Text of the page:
Next month is Fair Housing Month! In honor of this occasion, I’m sharing four tips I’ve learned over the years. From “senior buildings” and reasonable accommodation to service animals and housing terminology, I’m here to get you on the path to becoming the fair housing superstar I know you are. This is a four part series, so be on the lookout for part two coming out next week!
In Public Housing, There’s No Such Thing as a “Senior Building”
In the public housing program, there are four types of developments.
These developments are for anyone that meets the eligibility requirements. These are often called “family developments.”
These developments are reserved for families where the head, spouse or cohead are either elderly (62 and up), or who have a HUD-defined disability.
These developments are reserved for families where the head, spouse, or co-head has a HUD-defined disability.
These developments are reserved for families where the head, spouse, or co-head is elderly.
The common issue is that many PHAs confuse the phrase “elderly families” with “elderly people.” 24 CFR 945.105 defines an elderly family as follows:
Elderly family means a family whose head, spouse, or sole member is an elderly person. The term “elderly family” includes an elderly person, two or more elderly persons living together, and one or more elderly persons living with one or more persons who are determined to be essential to the care or well-being of the elderly person or persons. An elderly family may include elderly persons with disabilities and other family members who are not elderly (emphasis mine).
This makes it clear that there are no public housing buildings which can legally exclude children. There are many reasons why this confusion occurs. First, many of these mixed population or designated elderly developments contain only studio or one-bedroom units. It can seem odd to public housing staff to allow an elderly head of household to share a one-bedroom unit with a minor child. But the Fair Housing Act prohibits familial status discrimination. This means that a PHA cannot treat families with children differently than families without them. If you would let an elderly couple share a one-bedroom, you must allow an elderly head of household to share a one-bedroom with a minor child as well.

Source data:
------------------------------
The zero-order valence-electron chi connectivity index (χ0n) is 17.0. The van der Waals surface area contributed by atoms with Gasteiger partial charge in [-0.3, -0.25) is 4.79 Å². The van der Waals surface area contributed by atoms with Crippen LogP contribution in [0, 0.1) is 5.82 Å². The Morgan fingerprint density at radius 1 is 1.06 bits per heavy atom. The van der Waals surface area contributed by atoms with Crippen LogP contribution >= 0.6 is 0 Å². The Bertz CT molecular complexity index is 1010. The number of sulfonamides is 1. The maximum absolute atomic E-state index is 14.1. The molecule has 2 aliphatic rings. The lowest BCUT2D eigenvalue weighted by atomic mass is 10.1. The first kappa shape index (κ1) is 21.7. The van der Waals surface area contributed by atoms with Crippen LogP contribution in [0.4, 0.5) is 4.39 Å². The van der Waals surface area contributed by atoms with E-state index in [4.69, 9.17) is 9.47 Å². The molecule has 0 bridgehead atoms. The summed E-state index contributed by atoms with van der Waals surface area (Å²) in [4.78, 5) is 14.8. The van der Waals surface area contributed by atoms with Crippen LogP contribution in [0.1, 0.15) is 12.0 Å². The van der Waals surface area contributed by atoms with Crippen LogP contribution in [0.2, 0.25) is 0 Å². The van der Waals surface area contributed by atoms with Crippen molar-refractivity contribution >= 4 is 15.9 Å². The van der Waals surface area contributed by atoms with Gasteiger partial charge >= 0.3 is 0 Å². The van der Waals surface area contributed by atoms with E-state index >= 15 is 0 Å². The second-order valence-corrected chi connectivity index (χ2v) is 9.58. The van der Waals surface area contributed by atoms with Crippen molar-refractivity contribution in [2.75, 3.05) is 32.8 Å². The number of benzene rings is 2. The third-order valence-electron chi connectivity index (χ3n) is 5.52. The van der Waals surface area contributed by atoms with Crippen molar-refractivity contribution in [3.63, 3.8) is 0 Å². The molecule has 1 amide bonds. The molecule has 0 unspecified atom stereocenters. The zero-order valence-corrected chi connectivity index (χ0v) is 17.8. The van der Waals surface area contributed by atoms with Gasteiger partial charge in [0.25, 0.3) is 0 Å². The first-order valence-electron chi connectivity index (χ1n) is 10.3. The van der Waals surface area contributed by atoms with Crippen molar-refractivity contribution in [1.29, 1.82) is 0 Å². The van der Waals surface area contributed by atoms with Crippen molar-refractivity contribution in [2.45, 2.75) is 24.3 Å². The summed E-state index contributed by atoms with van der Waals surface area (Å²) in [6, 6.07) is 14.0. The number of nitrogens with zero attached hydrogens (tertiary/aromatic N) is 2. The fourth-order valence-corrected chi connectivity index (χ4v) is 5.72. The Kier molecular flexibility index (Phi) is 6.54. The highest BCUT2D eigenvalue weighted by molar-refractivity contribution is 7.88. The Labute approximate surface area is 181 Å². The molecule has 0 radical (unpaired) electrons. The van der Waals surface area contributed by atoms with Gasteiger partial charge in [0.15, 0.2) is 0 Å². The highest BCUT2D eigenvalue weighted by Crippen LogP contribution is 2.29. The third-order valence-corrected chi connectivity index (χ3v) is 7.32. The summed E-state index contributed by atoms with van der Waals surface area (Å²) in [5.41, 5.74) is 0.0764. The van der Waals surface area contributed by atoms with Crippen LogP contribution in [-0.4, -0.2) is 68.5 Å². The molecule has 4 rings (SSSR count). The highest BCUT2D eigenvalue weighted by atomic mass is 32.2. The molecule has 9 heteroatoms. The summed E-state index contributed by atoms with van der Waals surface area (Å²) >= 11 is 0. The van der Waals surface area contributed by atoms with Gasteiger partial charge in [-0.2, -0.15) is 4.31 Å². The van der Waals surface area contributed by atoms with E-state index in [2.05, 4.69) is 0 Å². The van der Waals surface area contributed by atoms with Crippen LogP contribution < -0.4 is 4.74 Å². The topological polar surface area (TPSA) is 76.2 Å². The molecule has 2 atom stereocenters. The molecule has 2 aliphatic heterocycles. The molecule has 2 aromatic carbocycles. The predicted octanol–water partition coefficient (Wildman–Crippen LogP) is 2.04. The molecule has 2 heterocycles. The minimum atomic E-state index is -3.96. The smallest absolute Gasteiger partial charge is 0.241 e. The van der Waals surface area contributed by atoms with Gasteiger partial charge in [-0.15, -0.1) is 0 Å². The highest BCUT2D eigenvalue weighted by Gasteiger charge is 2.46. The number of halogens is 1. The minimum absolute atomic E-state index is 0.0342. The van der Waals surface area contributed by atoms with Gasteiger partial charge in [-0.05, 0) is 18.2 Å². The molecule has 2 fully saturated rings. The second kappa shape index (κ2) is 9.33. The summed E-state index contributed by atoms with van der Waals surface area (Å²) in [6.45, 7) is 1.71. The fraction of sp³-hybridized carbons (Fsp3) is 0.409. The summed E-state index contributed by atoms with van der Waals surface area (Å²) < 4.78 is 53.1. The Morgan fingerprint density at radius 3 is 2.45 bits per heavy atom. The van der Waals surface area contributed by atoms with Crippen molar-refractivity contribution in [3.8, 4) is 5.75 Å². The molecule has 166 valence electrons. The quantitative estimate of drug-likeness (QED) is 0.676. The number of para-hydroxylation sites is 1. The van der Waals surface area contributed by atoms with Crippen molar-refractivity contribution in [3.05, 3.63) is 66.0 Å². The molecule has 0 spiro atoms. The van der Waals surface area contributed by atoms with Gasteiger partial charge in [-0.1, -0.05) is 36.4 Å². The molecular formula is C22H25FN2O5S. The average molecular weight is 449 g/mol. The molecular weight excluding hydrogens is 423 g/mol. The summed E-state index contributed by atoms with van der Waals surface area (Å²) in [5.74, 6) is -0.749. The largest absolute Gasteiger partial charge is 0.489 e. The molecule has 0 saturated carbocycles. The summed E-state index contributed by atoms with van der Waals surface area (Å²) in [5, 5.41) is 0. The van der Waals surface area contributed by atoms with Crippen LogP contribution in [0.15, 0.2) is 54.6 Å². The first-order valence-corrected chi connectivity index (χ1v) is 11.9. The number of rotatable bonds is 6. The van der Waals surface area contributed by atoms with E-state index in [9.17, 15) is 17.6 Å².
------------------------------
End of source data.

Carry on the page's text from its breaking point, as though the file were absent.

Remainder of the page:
It is also possible that no non-elderly person has ever tried to reside in that development. The community at large, the PHA staff, and the residents have all always just assumed that the development is for "seniors only." It is very common in class for PH staff to refer to these as "senior developments" although that is not a HUD term (more about this linguistic confusion later).
Lastly, many PHA staff, both in property and program management, began their careers in the private housing market, where senior-only housing is legal. And it’s not always immediately clear just how different HUD-funded housing is from private market housing.
What is critically important to understand, however, is that any families on the public housing waitlist who have a head, spouse, or cohead that is elderly must be considered an "elderly family" regardless of any minor children who may also be listed on the application. Failure to offer a unit in a mixed population or designated elderly development to such a family simply because of the presence of minors would be a violation of the Fair Housing Act and a contradiction of 24 CFR 945.105.
Finally, all specially designated developments (mixed population, designated elderly, and designated disabled) must be included in a PHA’s annual contributions contract.
Want to build up your fair housing knowledge?
More about the author:
Adam Ensalaco specializes in making rent calculation easier to understand and clearing up common misconceptions about the process. Adam has previous experience in the affordable housing industry working to house people with disabilities and training housing authorities on reasonable accommodations and has been a part of the NMA team for nearly a decade.